Stop if you've heard this one already: Rising interest rates and a confluence of other factors are going to conspire to kill dividend-paying stocks.
The refrain is a familiar one on Wall Street, with each year seemingly bringing new warnings against the perils of dividend payers.
Yet with each passing year the trade continues to go strong, and 2015 is shaping up as no exception.
The group is off to a strong start. Funds that track divided payers have enjoyed an especially strong February, with many outperforming the . An asset class often looked on with disdain by those seeking riskier and supposedly higher returns is showing resilience, and winning some converts.
"Over the past 12 months, dividend yield as a style has outperformed in all markets apart from Japan," Credit Suisse analysts led by Andrew Garthwaite said in a report for clients this week. "In the euro area, U.K. and U.S., dividend indices outperformed their wider markets by 3.8 percent, 5.6 percent and 3.1 percent, respectively."
The analysis was more Europe-centric, asserting a new monetary easing policy from the European Central Bank would keep bond yields low and thus make dividend payers more attractive as investors become more willing to pay a premium for companies that provide income to shareholders even though stock prices may be sluggish.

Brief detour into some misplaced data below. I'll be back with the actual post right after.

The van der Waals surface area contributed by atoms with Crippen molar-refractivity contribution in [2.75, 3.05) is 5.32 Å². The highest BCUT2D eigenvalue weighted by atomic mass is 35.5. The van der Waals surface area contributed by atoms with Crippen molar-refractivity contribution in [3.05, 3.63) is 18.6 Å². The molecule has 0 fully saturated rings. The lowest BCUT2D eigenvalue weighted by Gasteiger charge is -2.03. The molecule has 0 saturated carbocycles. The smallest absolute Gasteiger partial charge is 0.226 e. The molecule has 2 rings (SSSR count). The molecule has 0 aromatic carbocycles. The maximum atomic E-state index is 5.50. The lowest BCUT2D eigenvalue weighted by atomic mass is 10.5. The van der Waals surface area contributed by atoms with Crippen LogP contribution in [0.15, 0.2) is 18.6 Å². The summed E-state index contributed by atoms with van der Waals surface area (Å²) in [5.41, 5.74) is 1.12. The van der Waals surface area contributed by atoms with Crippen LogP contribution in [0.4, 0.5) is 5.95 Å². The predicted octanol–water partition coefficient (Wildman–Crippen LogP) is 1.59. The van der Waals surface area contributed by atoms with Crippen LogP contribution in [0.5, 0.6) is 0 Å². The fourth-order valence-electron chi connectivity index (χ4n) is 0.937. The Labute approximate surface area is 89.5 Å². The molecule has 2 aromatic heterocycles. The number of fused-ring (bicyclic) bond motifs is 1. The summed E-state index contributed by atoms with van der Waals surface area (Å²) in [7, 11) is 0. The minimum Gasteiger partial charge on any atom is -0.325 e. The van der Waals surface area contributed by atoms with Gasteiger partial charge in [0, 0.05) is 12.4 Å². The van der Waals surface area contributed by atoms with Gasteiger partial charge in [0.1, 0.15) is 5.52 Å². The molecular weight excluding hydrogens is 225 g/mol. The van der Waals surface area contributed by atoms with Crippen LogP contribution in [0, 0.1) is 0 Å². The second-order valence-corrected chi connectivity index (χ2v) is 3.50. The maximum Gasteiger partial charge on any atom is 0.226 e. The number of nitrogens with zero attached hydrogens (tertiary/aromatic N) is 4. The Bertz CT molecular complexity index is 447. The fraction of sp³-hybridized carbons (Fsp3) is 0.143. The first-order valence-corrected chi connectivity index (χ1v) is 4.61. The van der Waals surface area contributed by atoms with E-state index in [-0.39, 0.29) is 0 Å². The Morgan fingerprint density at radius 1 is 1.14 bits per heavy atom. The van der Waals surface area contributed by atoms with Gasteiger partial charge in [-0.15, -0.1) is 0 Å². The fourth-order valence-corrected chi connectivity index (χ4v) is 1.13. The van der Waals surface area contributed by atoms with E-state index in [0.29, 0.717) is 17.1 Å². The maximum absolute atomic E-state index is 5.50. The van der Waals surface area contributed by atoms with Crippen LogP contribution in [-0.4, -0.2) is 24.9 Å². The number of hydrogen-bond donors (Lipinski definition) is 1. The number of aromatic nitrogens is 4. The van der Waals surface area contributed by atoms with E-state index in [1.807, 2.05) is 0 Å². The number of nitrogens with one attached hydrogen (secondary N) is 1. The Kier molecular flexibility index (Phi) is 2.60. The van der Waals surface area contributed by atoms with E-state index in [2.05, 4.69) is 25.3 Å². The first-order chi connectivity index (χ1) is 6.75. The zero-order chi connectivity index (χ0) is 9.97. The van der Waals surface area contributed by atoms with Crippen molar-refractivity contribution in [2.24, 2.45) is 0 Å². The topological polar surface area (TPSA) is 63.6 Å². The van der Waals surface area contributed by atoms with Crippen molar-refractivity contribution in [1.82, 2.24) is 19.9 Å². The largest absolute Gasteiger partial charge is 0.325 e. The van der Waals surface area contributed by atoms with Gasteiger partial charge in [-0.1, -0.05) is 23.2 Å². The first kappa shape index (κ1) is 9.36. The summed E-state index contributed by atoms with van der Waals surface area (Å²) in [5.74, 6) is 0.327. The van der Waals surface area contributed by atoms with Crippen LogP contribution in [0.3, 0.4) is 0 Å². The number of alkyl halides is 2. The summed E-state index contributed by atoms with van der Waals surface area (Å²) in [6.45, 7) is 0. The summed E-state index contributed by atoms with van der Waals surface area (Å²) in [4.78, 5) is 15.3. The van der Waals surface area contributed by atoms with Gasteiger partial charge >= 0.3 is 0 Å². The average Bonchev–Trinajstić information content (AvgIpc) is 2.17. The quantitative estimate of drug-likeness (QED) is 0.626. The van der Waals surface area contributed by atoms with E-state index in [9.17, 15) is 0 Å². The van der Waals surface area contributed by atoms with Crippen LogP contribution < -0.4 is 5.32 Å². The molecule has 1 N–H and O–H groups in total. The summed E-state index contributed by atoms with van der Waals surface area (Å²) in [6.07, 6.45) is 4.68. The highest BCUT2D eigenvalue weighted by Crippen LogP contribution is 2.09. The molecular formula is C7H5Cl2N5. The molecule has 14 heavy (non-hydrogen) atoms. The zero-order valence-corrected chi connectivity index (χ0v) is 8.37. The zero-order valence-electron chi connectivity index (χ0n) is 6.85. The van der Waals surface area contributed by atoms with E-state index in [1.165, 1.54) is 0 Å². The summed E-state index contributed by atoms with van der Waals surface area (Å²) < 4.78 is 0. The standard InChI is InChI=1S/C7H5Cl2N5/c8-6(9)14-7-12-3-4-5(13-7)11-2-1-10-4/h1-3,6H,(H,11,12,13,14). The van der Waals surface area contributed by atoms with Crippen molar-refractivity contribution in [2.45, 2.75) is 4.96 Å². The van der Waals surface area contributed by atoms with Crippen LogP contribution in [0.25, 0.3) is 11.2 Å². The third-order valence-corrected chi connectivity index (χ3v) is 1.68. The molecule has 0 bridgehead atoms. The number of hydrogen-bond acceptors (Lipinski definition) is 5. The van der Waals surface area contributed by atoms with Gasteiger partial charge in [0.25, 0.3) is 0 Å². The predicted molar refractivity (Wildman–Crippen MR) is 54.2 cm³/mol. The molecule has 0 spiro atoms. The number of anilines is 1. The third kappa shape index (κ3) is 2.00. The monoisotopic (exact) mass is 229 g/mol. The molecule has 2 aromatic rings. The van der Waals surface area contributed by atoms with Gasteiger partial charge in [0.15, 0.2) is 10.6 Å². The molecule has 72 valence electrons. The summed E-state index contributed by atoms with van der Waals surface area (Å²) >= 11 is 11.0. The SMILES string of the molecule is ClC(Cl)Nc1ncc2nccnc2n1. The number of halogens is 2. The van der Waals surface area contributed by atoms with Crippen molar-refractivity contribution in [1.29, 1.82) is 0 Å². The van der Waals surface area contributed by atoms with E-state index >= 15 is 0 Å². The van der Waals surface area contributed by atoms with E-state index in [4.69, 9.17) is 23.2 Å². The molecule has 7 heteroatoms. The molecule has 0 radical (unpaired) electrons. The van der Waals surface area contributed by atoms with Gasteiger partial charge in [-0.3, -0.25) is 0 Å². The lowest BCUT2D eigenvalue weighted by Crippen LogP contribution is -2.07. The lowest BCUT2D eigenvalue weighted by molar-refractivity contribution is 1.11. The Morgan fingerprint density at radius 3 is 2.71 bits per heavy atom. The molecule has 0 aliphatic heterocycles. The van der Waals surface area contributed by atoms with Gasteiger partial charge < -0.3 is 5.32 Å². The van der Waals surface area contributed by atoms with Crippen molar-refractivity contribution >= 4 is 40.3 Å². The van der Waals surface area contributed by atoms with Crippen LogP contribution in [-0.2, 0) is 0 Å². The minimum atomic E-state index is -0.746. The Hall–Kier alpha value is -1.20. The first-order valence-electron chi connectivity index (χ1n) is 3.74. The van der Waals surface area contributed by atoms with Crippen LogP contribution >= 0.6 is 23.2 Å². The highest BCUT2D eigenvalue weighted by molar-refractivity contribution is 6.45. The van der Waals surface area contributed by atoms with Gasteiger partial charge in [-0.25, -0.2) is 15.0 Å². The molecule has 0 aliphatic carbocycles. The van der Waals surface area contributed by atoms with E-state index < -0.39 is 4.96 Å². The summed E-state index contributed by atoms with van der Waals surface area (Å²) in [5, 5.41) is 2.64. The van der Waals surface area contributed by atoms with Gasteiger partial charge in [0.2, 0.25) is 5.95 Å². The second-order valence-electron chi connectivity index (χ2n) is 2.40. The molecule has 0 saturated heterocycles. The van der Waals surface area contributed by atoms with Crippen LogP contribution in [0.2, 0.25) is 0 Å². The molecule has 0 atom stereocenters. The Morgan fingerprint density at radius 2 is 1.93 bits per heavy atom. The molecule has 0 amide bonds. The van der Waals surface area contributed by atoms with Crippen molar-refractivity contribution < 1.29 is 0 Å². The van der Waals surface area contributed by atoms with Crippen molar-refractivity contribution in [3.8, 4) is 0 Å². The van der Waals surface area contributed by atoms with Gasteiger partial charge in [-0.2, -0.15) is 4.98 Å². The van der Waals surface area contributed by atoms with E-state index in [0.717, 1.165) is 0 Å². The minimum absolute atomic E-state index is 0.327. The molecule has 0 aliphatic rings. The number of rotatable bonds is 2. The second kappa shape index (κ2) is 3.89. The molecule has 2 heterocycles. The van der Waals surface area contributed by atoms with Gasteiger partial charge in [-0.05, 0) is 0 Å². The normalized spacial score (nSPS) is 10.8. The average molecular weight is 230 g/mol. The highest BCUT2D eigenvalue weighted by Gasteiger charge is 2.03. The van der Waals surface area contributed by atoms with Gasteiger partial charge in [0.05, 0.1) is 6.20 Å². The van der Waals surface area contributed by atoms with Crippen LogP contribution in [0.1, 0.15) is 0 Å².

In all, the Credit Suisse note set forth six reasons to own dividends: Low yields; regulatory easing; reasonable valuation for dividend stocks; strong inflows to high-dividend funds; solid earnings trends for the group; and the likelihood that European companies in particular are due to start allocating more to dividends than their U.S. counterparts.
As the chart below shows, investors who have stuck with the dividend theme have been rewarded with outperformance against the S&P 500.
Early indications from companies indicate that dividends will be a priority.
January saw a more than 10 percent increase in annualized cash payments. If no company changes its dividend rate—several, most notably GM and 21th Century Fox, have raised significantly in recent days—payments would increase 5.1 percent from last year's $57.1 billion, according to Howard Silverblatt, senior index analyst at S&P Dow Jones Indices. Silverblatt notes that February is typically the biggest month for dividend hikes, while banks will announce their dividend plans in March.
Among individual companies, he advised watching out for Exxon Mobil, which he expects to increase its dividend, likely in April.
For retail investors, there are a slew of dividend ETFs that provide broad-based exposure to the sector. Some of the top nonlevered—funds that don't deliver two or three times return using leverage—performers are below: